I AM not guilty of any offence, says Kalusha Bwalya.
Yesterday, FIFA banned Kalusha from all football-related activities for two years for receiving “benefits” from disgraced Qatari official Mohammad Bin Hammam.

But the Zambian football icon said FIFA’s decision is not final and “I will fight tooth and nail for justice to clear my name.”

When contacted, Kalusha said: “I will come up with a statement”.
Later, he issued a statement via his Facebook page saying he would appeal the ban.

“I, the undersigned Kalusha Bwalya, Do hereby state that: I am surprised and saddened by today’s receipt of the notification from the FIFA Ethics Committee adjudication,” he stated on his Facebook page.

“I have instructed my legal team to immediately appeal this decision urgently and would like to state that I am NOT guilty of any offence, which allegedly took place. I have never done and will never do anything to bring the beautiful game into disrepute and stand by the facts provided by me to the committee. I, unfortunately, cannot provide any further details as my legal team has advised that this would jeopardize my chances of obtaining leave to appeal. FIFA’s decision is not final and I will fight tooth and nail for justice to clear my name. I thank all my fans for their on-going support.”
The former FAZ president and 1988 African Footballer of the Year has also been fined 100,000 Swiss Franc (approximately K1,000,000).

According to a FIFA statement yesterday, the adjudicatory chamber of the independent Ethics Committee banned Bwalya, a member of the executive committee of the Confederation of African Football (CAF), for two years from all football-related activities (administrative, sports or any other) at both national and international level.

“The investigation against Mr Bwalya was opened on 28 February 2017, and focused principally on benefits that Mr Bwalya had received from Mr Bin Hammam,” reads the statement.

“The adjudicatory chamber found Mr Bwalya guilty of having violated art. 16 (Confidentiality) and art. 20 (Offering and accepting gifts and other benefits) of the FIFA Code of Ethics. A fine in the amount of CHF 100,000 was also imposed on Mr Bwalya. The decision was notified to Mr Bwalya today, and the ban comes into force immediately.”

Bin Hammam was banned from football for life by FIFA in 2011 for his part in a cash-for-votes scandal. He denies any wrongdoing.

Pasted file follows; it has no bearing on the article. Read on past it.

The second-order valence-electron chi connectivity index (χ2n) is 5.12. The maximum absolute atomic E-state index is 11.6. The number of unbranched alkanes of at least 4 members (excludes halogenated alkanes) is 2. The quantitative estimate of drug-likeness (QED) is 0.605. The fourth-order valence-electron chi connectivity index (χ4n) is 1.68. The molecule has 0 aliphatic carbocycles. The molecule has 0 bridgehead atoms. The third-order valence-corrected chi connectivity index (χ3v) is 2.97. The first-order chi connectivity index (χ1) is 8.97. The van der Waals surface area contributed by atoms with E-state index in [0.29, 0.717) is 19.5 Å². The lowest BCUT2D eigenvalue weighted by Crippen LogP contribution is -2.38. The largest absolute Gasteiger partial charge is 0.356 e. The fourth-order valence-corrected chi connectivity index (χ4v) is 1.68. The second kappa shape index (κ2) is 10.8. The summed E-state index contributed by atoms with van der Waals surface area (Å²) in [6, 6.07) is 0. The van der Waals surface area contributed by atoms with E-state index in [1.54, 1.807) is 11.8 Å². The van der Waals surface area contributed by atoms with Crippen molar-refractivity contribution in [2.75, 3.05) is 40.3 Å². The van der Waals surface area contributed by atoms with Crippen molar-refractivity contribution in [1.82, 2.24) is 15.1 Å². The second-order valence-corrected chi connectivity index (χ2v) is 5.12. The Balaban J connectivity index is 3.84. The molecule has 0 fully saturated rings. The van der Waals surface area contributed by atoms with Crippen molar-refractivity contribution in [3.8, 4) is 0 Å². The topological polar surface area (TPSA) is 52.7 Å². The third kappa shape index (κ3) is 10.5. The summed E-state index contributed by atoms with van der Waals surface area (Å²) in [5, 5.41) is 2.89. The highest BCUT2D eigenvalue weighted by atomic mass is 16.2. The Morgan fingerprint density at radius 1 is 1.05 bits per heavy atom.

According to an excerpt of a FIFA report detailing Bin Hammam’s transactions, Bwalya was among several CAF officials that received payments from the Qatari. Bwalya allegedly received two payments in 2009 and 2011 totalling US$80,000.
The December 2012 Bin Hammam Report addressed the payments in depth and concluded that they were improper.

“A news report published in June 2014 alleged that Mr Bin Hammam made a number of “secret payments that helped Qatar to win the World Cup bid. Among other improper behaviour, the report alleged, Mr Bin Hammam repeatedly conferred payments and other benefits to association presidents and other officials from CAF,” reads the report.

“Evidence discussed in the December 2012 Bin Hammam Report demonstrates that Mr. Bin Hammam continued to make improper payments to CAF officials after the December 2, 2010 World Cup vote, through the months leading up to the June 2011 election. For example, the December 2012 Bin Hammam report described Mr Bin Hammam’s payments to a Gambian football official, Seedy Kinteh, of $10,000 in February 2010, $50,000 in March 2011, and $9,396 in April 2011; his payments to a Zambian football official, Kalusha Bwalya, of $50,000 in December 2009 and $30,000 in April 2011; and his payments to the Niger association or its President, Col Djibrilla Hima Hamidou, of $50,000 in April 2010 and $10,000 in May 2011.”

In June 2014, Bwalya, who admitted receiving US$50,000 from Bin Hammam, explained that the money was a debt meant to run FAZ affairs.
“Yali ni nkongole (it was a debt), which I offered to pay…. When I said I had the money to repay they said ‘no’, and that’s where we are. Bin Hammam is a personal friend of mine, I knew him for a long time. Lulya twakwete ama (when we had) problems ku (at) FAZ, he said to me that ‘if you need any help, let me know’, so he said he was going to help me. There were other discussions before what was published, so later I decided to brief him that natukwatako ama (we had) problems because yalifula (they were a lot) as we were fighting akamfulumfulu (confusion). That is why I wrote him that e-mail so that he can help us with that amount. He, however, did not send us that amount, he sent less. Yali ni nkongole (it was a debt) which I offered to pay back, you understand, it’s not that amount indicated,” Bwalya said.

“The money was put to good use because that’s the time twalepishanya nabena Lupiya (when we were pursuing each other with Lupiya). I offered to pay them as indicated but they said ‘no, just wait, we will tell you’. In principle, we should have paid it back because yali ni nkongole.”

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